5. Eybl (www.eybl.at): one of the leading retailers of sport and leisure activities goods in Austria. Besides e-commerce Eybl has 44 physical stores in Austria and Germa-ny. The competitive advantage of Eybl is width assortment of sport and free time merchandise.
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Data collection techniques and procedures

For this master thesis the authors used primary and secondary data. The combination of different data leads to better understanding of the research topic. Primary data was mainly used to analyze the phenomena of social e-commerce and the factors of social e-commerce which are considered from strategic renewal perspective. Secondary data served as an addi-tional source of data which helped to develop the frame of reference, understand the re-search problem and the studies which have been done already.

Secondary data

The secondary data collection was done by using scientific books from Jönköping Univer-sity Library and the scientific articles found through Jönköping University Library’s website and Google Scholar. Different literature was studied in order to analyze the different views to corporate entrepreneurship, strategic renewal, social e-commerce, e-commerce and so-cial media. The analysis of secondary data helped to define the research problem and the research questions. In addition, the authors have studied the retail companies’ Web-pages in order to select the best cases for this research. The studied retail companies provided some additional information (internal reports, presentations about social e-commerce etc.) and this secondary data was studied in order to understand and analyze the cases.

Primary data

For primary data collection semi-structured in-depth interviews technique was used. In-depth interviews are based on open-ended questions are the best suitable option in order to collect qualitative data (Williamson, 2002) about the process of development of social e-commerce strategy. The authors conducted 5 semi-structured interviews with retail compa-nies which are implementing social e-commerce strategy in their retail activities (See table No. 2). These interviews have a standard list of questions, but at the same time allowed the interviewer to follow up on answers provided by a participant and gain more relevant in-formation on a particular issue. Hence, the semi-structured interview technique allowed to compare the answers about the implementation of social e-commerce in different retail companies located in different countries. Moreover, semi-structured interviews allowed omitting or adding some questions according to the particular company, its history and other features (Saunders et al., 2007).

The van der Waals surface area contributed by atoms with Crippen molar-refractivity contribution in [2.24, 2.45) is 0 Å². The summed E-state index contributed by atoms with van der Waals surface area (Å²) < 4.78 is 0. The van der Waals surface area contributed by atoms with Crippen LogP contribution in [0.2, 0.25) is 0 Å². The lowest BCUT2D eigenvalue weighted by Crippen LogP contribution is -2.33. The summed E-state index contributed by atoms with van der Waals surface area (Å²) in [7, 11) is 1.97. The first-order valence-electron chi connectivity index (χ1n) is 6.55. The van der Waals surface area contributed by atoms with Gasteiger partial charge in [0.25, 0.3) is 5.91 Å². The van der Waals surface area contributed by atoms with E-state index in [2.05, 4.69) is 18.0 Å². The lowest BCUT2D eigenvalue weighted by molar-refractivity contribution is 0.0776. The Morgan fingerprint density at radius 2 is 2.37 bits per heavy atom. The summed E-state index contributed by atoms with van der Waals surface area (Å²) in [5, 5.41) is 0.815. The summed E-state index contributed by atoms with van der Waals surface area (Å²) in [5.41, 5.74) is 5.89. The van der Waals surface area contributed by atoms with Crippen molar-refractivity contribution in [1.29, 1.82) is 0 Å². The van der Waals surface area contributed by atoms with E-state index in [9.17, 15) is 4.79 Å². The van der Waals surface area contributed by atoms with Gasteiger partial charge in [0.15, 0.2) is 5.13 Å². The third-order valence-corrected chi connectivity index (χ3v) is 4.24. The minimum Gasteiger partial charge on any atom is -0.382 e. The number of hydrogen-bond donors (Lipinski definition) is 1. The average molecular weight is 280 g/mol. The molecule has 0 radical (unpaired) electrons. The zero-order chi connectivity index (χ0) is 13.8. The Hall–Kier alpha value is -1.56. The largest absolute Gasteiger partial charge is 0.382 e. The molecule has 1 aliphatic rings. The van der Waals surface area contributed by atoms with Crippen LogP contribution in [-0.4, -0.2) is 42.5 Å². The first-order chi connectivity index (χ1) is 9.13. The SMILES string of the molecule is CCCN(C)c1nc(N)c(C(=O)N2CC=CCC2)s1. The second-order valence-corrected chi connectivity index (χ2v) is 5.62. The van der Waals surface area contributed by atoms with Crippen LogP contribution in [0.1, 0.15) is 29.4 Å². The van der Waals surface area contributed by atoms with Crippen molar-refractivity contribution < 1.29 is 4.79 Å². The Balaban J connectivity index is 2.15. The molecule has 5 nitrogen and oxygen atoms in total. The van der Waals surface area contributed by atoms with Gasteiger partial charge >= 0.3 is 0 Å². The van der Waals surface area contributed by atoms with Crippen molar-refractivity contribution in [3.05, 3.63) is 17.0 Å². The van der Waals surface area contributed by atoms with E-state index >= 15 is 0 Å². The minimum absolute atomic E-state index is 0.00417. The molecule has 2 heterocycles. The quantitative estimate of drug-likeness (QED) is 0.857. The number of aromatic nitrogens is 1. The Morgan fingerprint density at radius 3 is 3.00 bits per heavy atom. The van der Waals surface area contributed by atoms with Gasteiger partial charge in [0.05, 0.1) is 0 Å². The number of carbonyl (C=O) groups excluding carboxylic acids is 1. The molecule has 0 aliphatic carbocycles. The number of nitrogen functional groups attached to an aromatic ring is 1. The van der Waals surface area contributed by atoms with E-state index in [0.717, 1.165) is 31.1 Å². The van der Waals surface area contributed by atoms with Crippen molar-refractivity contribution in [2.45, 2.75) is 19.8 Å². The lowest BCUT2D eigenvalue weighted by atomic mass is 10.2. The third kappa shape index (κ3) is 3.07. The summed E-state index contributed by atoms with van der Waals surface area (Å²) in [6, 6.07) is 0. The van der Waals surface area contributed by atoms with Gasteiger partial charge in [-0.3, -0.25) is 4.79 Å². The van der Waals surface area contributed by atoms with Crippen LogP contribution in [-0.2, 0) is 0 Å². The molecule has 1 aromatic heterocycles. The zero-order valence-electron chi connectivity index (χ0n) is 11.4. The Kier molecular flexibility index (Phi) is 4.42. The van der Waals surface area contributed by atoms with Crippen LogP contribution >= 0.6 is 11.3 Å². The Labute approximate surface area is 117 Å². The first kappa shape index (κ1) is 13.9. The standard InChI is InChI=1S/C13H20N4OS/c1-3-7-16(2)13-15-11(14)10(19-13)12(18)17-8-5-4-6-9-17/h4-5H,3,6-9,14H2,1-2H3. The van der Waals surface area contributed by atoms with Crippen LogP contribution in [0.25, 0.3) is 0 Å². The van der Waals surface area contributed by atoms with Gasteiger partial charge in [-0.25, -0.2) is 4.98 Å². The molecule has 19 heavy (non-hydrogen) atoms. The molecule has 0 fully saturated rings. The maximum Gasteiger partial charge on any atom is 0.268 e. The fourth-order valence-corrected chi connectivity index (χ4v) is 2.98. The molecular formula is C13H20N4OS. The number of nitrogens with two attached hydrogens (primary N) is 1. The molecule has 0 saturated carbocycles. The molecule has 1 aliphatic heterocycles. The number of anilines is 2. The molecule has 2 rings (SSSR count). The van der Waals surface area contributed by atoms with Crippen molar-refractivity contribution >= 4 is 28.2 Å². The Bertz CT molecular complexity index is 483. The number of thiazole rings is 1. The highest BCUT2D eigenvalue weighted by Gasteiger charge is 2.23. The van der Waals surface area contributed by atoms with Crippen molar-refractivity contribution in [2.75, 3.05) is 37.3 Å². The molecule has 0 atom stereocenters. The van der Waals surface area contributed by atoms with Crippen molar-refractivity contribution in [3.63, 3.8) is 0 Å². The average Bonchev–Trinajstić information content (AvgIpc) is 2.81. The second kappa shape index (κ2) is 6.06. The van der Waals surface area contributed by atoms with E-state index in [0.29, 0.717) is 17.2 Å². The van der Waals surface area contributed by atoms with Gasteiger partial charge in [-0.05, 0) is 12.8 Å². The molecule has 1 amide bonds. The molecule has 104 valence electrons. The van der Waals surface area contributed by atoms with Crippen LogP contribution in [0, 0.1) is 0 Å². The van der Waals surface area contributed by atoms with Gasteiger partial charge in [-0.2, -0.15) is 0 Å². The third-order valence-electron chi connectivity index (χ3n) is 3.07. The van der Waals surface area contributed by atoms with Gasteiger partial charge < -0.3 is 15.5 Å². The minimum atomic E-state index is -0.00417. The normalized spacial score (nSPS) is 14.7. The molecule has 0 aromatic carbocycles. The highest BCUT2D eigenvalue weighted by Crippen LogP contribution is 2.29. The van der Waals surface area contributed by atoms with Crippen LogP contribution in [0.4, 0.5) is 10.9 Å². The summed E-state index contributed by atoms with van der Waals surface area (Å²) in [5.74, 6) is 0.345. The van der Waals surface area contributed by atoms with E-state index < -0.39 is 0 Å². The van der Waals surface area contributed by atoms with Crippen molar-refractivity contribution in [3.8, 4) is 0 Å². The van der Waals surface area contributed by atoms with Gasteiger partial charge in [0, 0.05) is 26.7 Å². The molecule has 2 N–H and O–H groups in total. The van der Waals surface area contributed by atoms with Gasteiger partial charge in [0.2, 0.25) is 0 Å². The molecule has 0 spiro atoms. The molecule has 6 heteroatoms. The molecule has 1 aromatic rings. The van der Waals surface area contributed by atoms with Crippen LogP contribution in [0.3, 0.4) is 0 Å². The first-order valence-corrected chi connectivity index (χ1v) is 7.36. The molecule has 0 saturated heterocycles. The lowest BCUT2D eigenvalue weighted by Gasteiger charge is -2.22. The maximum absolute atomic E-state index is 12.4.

In order to conduct semi-structured interviews with the selected retails companies the au-thors have developed an interview guideline (Appendix No. 1) (Williamson, 2002). The questionnaire consisted of 11 questions divided into four blocks:

  1. Decisions to incorporate social e-commerce;
  2. Social e-commerce decisions and tools used;
  3. Challenges while implementing social e-commerce;
  4. Outcome of social e-commerce implementation.

These blocks of questions were developed after having investigated social e-commerce, e-commerce and social media in scientific books and articles. In addition, the Web-pages and additional documents of each selected company have been analyzed in order to get a deeper insight what is a particular company already doing in social e-commerce.
The interviews were done by phone because of big distances from Sweden to all these three countries. Each interview took 1 hour and was transcribed. As the questionnaire consisted of 11 questions the authors had enough time during 1 -hour interviews to discuss all the questions thoroughly and get enough information about the companies’ attitude to social ecommerce and the reasons for decisions related to this strategy. The transcripts af-terwards were used to analyze the data and proceed the research. Getting the main ideas was the most important issue because the exact words are usually not so important (Stake, 1995). The notes were made during the interview and in case of some unclear explanations, answer etc. the interviewed representatives from retail companies were asked for explana-tions (Stake, 1995).
 

Ethical issues

Ethical issues are important in academic research too because only a research proceeded in an ethical way can be reliable (Saunders et. al., 2007). In order to keep the code of ethics the authors informed the companies before the interviews for what purpose the data is col-lected, how it will be proceeded and saved. It was clearly indicated that the data obtained during the interviews will be used only for the academic research at Jönköping University. The authors have gotten written confirmations from all companies that they agree with the data collection and analysis procedures.

Reliability, Validity and Generalization

In every scientific research it is very important the research process and its findings stand up the scrutiny. Saunders et al. (2007) argue that the main goal of the researchers should be to minimize the possibility for errors to occur. For this reason the emphasis is put on relia-bility and validity.

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Reliability